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What Biologists Can Learn from Engineers, and Vice Versa

Reporting at Mind Matters News about the recent Conference on Engineering in Living Systems (CELS 2021), software engineer Jonathan Bartlett describes what biologists can learn from engineers, and vice versa. For biology, the lesson has to do with reimagining livings organisms as “wholes,” an unaccustomed exercise for evolutionists but a routine one for engineers. If biologists had thought more like engineers, stumbling into the myth of “Junk DNA” might have been avoided. From, “An Unlikely Collaboration to Elucidate Life’s Blueprints“:

All at the conference were agreed that systems biology approaches were the future in molecular biology, replacing the reductionist approaches that had historically dominated the field. In 20th century biology, the focus was on the gene, and when biologists discovered that there were huge stretches of DNA which weren’t technically genes, it was a bit of a puzzle. However, further research shows that in higher organisms, these regions function as giant control systems for turning the right genes on and off at the right time. Combinations of molecular feedback loops, logic gates, and timing functions make sure that the right gene gets transcribed and translated at the right time.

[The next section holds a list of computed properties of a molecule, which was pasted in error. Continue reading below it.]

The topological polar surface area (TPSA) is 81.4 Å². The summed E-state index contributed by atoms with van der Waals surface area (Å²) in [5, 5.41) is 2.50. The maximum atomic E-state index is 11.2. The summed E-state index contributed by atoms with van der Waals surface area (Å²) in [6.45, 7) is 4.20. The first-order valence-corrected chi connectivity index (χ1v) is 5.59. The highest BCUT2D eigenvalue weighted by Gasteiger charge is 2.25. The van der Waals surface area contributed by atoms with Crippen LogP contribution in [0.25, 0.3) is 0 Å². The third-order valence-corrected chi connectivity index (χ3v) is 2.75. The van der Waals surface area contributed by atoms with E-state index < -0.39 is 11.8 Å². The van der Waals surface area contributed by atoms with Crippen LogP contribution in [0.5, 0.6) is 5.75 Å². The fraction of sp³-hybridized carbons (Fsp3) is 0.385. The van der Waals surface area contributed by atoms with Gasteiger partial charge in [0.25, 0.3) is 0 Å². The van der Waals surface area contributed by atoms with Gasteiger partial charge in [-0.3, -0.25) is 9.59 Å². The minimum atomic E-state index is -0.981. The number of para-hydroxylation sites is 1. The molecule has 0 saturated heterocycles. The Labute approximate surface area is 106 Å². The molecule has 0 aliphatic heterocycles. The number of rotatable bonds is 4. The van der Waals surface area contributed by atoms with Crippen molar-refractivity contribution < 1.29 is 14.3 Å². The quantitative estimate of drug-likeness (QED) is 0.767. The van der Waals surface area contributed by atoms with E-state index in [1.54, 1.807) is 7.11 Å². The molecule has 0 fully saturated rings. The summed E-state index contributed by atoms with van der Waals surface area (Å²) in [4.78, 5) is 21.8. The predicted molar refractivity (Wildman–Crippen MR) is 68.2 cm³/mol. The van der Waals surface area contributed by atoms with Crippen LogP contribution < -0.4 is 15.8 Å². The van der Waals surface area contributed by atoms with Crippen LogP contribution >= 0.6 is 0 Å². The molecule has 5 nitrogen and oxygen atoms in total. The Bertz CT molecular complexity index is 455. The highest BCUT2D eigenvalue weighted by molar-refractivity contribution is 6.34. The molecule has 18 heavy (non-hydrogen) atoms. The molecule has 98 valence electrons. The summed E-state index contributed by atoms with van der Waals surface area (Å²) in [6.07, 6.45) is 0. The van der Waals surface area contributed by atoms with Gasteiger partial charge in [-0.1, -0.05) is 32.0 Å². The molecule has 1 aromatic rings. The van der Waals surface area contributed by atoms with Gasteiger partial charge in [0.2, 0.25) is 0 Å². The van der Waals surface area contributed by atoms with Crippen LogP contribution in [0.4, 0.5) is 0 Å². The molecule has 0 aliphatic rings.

Members of the conference recognized that, rather than just asking what the molecular interactions are, it is better to ask what are the requirements of the system as a whole. If a biological system is conceived of as a whole, you can ask what sensors, control systems, actuators, and feedback is needed to accomplish a task. Then, you can construct a probable plan that the organism would use based on engineering best practices. This provides a framework that can be used to guide experimental studies on the components. 

Historically, engineering approaches have not been favored in biology, because it was presumed that the molecular interactions developed individually through gradual steps over time. However, many are now recognizing that evolution itself occurs through control processes, and so its results can have much more sophisticated integration.

The collaboration seems to be not unlikely at all, but a most a logical and illuminating one, and too long delayed. Read the rest at Mind Matters, as well as Bartlett’s helpful essay, “Intelligent Design Is Not What Most People Think It Is.” For more on CELS 2021, sponsored by the Center for Science & Culture, see here, here, and here.